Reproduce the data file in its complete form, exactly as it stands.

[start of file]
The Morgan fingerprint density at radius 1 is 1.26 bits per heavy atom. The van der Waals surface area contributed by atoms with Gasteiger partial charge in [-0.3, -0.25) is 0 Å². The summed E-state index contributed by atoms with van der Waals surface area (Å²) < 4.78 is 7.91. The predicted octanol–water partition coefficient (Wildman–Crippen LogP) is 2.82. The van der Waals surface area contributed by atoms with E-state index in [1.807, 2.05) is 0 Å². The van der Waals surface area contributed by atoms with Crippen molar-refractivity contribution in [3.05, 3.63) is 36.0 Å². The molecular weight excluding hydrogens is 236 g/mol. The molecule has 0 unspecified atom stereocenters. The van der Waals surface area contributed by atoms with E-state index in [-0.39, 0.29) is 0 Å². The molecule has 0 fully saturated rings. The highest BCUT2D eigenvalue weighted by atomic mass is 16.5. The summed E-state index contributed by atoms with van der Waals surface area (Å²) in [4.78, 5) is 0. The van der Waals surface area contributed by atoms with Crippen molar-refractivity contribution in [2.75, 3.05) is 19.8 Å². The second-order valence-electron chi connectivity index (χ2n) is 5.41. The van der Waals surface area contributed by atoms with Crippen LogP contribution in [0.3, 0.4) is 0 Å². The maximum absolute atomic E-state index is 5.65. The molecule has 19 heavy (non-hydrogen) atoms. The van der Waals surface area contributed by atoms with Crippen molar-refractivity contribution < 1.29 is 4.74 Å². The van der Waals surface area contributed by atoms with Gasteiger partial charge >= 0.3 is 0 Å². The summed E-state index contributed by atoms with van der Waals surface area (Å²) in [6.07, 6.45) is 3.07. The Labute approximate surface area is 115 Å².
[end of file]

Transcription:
The Morgan fingerprint density at radius 1 is 1.26 bits per heavy atom. The van der Waals surface area contributed by atoms with Gasteiger partial charge in [-0.3, -0.25) is 0 Å². The summed E-state index contributed by atoms with van der Waals surface area (Å²) < 4.78 is 7.91. The predicted octanol–water partition coefficient (Wildman–Crippen LogP) is 2.82. The van der Waals surface area contributed by atoms with E-state index in [1.807, 2.05) is 0 Å². The van der Waals surface area contributed by atoms with Crippen molar-refractivity contribution in [3.05, 3.63) is 36.0 Å². The molecular weight excluding hydrogens is 236 g/mol. The molecule has 0 unspecified atom stereocenters. The van der Waals surface area contributed by atoms with E-state index in [-0.39, 0.29) is 0 Å². The molecule has 0 fully saturated rings. The highest BCUT2D eigenvalue weighted by atomic mass is 16.5. The summed E-state index contributed by atoms with van der Waals surface area (Å²) in [4.78, 5) is 0. The van der Waals surface area contributed by atoms with Crippen molar-refractivity contribution in [2.75, 3.05) is 19.8 Å². The second-order valence-electron chi connectivity index (χ2n) is 5.41. The van der Waals surface area contributed by atoms with Crippen LogP contribution in [0.3, 0.4) is 0 Å². The maximum absolute atomic E-state index is 5.65. The molecule has 19 heavy (non-hydrogen) atoms. The van der Waals surface area contributed by atoms with Crippen molar-refractivity contribution < 1.29 is 4.74 Å². The van der Waals surface area contributed by atoms with Gasteiger partial charge >= 0.3 is 0 Å². The summed E-state index contributed by atoms with van der Waals surface area (Å²) in [6.07, 6.45) is 3.07. The Labute approximate surface area is 115 Å².